Apple has patched three separate vulnerabilities in iOS and macOS that attackers have been exploiting in the wild. The patches are included in iOS 14.2 and macOS Catalina 10.15.7, which the company released Thursday.
All three of the vulnerabilities were discovered and reported to Apple by researchers with Google Project Zero, which specializes in identifying zero days being used by attackers. Two of the flaws are in the iOS kernel, while the third is in the font parser component of the operating system. Neither Apple nor Project Zero released any details on the attacks or the exploits for these vulnerabilities.
The FontParser vulnerability (CVE-2020-27930) is the most serious of the three bugs, as it can lead to remote code execution.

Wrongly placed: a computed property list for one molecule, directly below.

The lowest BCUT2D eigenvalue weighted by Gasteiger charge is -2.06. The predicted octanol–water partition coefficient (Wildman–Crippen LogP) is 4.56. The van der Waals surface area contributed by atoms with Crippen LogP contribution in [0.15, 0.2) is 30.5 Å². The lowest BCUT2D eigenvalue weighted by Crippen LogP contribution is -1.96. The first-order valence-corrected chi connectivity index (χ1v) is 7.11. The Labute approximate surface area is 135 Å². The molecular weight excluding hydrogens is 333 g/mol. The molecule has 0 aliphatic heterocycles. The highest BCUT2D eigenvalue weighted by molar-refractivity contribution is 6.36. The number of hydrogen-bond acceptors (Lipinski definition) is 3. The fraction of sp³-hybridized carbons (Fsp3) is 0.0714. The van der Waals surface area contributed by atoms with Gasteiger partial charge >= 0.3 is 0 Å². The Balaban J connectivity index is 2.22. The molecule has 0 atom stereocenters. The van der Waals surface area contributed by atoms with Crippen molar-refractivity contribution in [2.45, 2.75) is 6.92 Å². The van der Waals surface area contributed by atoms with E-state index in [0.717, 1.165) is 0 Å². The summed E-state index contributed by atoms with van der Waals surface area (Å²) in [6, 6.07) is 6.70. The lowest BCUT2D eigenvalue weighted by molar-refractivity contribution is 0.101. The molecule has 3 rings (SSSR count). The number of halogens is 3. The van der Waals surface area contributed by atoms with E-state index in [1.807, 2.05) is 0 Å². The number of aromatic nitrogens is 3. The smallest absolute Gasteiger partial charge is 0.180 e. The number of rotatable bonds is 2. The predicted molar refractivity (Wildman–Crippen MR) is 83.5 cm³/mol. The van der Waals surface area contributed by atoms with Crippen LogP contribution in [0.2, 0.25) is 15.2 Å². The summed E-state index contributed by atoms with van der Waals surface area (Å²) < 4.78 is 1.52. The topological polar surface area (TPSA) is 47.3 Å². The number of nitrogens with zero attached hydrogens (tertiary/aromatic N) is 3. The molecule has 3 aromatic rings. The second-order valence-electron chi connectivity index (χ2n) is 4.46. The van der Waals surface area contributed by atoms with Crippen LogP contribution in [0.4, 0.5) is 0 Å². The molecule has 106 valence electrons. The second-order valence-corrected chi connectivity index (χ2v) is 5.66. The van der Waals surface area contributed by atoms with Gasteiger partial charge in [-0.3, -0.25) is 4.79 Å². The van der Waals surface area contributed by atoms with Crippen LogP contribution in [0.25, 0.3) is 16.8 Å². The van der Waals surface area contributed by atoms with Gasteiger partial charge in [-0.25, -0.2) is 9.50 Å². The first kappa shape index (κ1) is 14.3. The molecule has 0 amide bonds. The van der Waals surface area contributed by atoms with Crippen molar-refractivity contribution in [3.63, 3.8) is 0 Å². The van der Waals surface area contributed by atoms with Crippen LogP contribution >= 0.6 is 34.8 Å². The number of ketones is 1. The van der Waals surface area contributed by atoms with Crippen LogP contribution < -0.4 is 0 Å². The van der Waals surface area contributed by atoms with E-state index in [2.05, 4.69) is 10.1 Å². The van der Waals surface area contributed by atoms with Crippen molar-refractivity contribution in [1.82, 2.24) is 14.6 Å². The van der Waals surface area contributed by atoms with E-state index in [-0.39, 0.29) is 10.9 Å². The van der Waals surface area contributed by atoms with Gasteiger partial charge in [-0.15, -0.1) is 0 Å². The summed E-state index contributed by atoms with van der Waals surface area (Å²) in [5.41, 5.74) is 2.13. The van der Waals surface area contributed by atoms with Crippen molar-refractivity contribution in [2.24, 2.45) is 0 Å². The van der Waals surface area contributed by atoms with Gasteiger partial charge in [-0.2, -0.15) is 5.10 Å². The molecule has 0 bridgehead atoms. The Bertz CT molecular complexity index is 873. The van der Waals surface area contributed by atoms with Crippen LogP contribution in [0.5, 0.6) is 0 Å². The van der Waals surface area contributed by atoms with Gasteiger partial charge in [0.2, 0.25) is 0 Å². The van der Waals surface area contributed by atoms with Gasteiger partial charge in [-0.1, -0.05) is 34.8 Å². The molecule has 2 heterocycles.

Those three vulnerabilities are among 24 issues that Apple fixed in iOS 14.2.
“Processing a maliciously crafted font may lead to arbitrary code execution. Apple is aware of reports that an exploit for this issue exists in the wild. A memory corruption issue was addressed with improved input validation,” the Apple advisory says.
The two kernel vulnerabilities are slightly less serious, but dangerous nonetheless. The first flaw is a memory initialization issue (CVE-2020-27950) in the kernel that can lead to a memory leak. The second is a type confusion vulnerability (CVE-2020-27932) that can allow a malicious app to run arbitrary code.
Those three vulnerabilities are among 24 issues that Apple fixed in iOS 14.2, a rather large number for a point release, but are the only three patched in the new release of macOS. Several of the other vulnerabilities patched in iOS 14.2 can lead to arbitrary code execution, too. Enterprises with managed iPhone and Mac deployments should install the updates as soon as practical, given the existence of exploits in the wild.